Hope, in many ways, is fuel for our soul. It is what drives us forward. Hope of something better coming pushes us through the rough and challenging times. When our bank account is empty or we’re being slaughtered in the gossip circles, it is our hope which propels us forward.

For the nation of Israel, their hope was in Joseph’s request to carry his remains with them as they left Egypt for the promised land. Hebrews 11:22 says it was Joseph’s faith which gave him this hope.

  • 22 By faith Joseph, when his end was near, spoke about the exodus of the Israelites from Egypt and gave instructions concerning the burial of his bones.

Because of his faith, Joseph knew the Lord would bring Israel out of Egypt. He understood he would not see Israel’s deliverance, but he knew it would come when the time was right. So, Joseph gave instructions for his burial. It was Joseph’s instructions which gave the Israelites hope for generations. Basically, they were placing their hope in a dead man’s faithful instructions.

We, as Christ followers, have something better. Our hope is not in a forefather’s faith, but in a living Savior. 1 Peter 1:3-9 encourages:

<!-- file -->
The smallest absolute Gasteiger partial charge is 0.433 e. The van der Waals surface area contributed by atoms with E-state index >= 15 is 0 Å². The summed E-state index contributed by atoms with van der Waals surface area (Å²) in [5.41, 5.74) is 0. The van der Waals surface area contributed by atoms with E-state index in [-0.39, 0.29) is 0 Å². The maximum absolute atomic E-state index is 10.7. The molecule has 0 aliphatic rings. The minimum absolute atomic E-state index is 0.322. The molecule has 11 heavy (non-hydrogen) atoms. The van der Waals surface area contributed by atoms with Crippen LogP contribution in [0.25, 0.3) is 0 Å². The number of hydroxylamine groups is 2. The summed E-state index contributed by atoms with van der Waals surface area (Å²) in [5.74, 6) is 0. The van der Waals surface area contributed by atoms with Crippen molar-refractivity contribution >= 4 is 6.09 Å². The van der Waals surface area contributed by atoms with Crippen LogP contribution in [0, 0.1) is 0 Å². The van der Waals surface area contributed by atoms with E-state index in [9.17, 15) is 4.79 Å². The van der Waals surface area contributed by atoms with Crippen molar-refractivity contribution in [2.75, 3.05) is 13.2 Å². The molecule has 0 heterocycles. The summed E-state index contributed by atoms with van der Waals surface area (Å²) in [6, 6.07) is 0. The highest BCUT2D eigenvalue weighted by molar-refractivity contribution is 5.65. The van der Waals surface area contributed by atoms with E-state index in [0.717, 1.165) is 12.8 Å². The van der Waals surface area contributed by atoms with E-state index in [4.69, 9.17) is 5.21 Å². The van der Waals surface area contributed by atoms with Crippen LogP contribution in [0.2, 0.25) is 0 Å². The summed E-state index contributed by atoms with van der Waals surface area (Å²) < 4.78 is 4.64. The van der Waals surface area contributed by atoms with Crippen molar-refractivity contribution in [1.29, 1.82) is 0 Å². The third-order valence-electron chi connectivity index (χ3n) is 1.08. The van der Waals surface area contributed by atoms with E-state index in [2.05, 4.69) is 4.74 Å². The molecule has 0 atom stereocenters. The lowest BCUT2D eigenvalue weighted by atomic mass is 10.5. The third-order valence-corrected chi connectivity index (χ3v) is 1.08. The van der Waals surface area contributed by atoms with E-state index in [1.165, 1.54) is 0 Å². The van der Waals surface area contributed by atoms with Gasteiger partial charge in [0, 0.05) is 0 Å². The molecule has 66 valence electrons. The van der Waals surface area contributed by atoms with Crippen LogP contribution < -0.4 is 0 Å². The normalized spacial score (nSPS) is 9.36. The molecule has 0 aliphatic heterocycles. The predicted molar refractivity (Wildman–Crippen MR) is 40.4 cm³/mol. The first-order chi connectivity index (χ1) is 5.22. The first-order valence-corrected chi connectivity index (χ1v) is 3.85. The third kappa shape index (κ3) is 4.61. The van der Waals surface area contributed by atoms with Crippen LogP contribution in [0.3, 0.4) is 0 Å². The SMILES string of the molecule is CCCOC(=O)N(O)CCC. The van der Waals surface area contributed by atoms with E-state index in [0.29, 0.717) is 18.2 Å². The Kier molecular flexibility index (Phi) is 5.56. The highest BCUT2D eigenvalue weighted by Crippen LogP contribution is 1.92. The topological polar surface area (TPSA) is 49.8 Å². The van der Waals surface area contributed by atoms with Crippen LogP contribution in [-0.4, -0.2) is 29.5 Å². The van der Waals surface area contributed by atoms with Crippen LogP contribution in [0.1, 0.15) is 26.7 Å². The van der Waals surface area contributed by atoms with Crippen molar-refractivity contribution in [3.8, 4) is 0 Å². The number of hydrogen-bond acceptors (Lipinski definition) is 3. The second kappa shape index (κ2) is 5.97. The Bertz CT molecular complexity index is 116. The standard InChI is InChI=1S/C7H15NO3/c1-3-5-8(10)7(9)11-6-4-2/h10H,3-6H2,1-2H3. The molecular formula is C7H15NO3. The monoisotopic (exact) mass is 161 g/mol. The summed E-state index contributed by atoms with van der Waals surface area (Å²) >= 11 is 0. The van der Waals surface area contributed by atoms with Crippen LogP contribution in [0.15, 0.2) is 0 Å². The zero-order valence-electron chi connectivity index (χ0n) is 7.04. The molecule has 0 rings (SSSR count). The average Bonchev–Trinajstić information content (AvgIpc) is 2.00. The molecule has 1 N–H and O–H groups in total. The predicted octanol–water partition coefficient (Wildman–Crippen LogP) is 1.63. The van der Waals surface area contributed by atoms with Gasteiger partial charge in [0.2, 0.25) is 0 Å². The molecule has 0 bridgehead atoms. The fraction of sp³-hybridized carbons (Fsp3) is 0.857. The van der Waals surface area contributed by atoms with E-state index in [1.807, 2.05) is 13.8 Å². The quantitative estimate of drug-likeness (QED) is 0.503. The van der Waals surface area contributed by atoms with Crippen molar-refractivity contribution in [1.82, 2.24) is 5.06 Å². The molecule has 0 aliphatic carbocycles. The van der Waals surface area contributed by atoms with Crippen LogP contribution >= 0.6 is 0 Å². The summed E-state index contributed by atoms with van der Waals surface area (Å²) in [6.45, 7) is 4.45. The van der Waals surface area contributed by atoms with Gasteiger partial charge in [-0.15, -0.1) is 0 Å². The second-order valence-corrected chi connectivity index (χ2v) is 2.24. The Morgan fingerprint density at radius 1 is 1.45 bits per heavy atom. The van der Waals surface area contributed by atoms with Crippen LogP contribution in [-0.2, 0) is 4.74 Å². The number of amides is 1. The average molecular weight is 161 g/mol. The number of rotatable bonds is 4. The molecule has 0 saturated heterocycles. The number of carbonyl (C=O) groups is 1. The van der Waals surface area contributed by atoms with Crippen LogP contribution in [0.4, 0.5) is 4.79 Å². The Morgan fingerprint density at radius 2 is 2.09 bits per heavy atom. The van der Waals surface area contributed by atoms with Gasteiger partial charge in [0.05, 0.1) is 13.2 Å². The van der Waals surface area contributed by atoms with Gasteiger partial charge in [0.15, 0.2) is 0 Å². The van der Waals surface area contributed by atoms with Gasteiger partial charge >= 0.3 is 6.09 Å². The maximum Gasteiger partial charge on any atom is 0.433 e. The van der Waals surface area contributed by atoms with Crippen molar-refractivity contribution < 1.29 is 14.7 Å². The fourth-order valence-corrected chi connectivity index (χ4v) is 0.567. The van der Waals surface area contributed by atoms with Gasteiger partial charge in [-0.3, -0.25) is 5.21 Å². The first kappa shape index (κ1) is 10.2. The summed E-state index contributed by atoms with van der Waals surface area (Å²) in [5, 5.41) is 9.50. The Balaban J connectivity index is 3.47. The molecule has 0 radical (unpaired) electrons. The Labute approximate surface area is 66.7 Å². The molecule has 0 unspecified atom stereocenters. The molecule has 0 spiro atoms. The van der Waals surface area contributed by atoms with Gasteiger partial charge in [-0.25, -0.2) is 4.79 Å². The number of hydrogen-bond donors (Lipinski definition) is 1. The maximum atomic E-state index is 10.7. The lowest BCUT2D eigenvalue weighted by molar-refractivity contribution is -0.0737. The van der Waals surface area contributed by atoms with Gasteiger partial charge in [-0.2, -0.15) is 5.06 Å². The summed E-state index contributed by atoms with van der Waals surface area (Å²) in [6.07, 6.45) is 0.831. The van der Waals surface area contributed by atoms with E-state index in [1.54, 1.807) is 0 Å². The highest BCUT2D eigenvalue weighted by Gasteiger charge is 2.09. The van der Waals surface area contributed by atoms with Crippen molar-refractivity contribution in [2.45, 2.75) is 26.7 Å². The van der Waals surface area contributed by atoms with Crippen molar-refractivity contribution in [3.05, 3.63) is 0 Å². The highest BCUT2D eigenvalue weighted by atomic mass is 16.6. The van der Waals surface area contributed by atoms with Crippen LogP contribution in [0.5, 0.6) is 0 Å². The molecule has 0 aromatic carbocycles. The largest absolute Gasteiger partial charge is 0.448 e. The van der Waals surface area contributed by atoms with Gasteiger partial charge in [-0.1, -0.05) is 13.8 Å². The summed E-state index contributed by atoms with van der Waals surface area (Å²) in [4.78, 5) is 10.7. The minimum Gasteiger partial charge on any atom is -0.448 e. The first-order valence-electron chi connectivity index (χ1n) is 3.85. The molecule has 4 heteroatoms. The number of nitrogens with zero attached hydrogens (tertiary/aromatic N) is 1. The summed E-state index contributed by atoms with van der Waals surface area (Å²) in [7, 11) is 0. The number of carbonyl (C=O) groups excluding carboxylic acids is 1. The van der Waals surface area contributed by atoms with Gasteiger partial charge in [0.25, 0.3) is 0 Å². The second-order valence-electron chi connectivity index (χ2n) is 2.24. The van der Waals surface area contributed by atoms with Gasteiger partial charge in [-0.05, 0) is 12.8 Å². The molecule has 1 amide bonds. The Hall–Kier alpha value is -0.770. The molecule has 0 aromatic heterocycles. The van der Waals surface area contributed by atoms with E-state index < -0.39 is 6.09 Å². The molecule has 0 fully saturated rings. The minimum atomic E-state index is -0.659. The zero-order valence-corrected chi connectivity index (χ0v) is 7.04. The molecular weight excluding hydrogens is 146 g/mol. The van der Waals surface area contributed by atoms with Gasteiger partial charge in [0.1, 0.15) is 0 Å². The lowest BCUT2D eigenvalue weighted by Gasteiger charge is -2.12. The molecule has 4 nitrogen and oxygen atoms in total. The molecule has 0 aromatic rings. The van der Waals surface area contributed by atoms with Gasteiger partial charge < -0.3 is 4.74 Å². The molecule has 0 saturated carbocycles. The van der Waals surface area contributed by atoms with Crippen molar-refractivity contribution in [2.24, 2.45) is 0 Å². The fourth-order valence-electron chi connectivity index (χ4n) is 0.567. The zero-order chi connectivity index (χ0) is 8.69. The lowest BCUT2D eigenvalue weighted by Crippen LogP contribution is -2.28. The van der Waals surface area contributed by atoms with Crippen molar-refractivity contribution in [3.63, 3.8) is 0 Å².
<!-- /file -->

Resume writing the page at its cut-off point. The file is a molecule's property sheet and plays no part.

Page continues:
Praise be to the God and Father of our Lord Jesus Christ! In his great mercy he has given us new birth into a living hope through the resurrection of Jesus Christ from the dead, and into an inheritance that can never perish, spoil or fade. This inheritance is kept in heaven for you, who through faith are shielded by God’s power until the coming of the salvation that is ready to be revealed in the last time. In all this you greatly rejoice, though now for a little while you may have had to suffer grief in all kinds of trials. These have come so that the proven genuineness of your faith—of greater worth than gold, which perishes even though refined by fire—may result in praise, glory and honor when Jesus Christ is revealed. Though you have not seen him, you love him; and even though you do not see him now, you believe in him and are filled with an inexpressible and glorious joy, for you are receiving the end result of your faith, the salvation of your souls.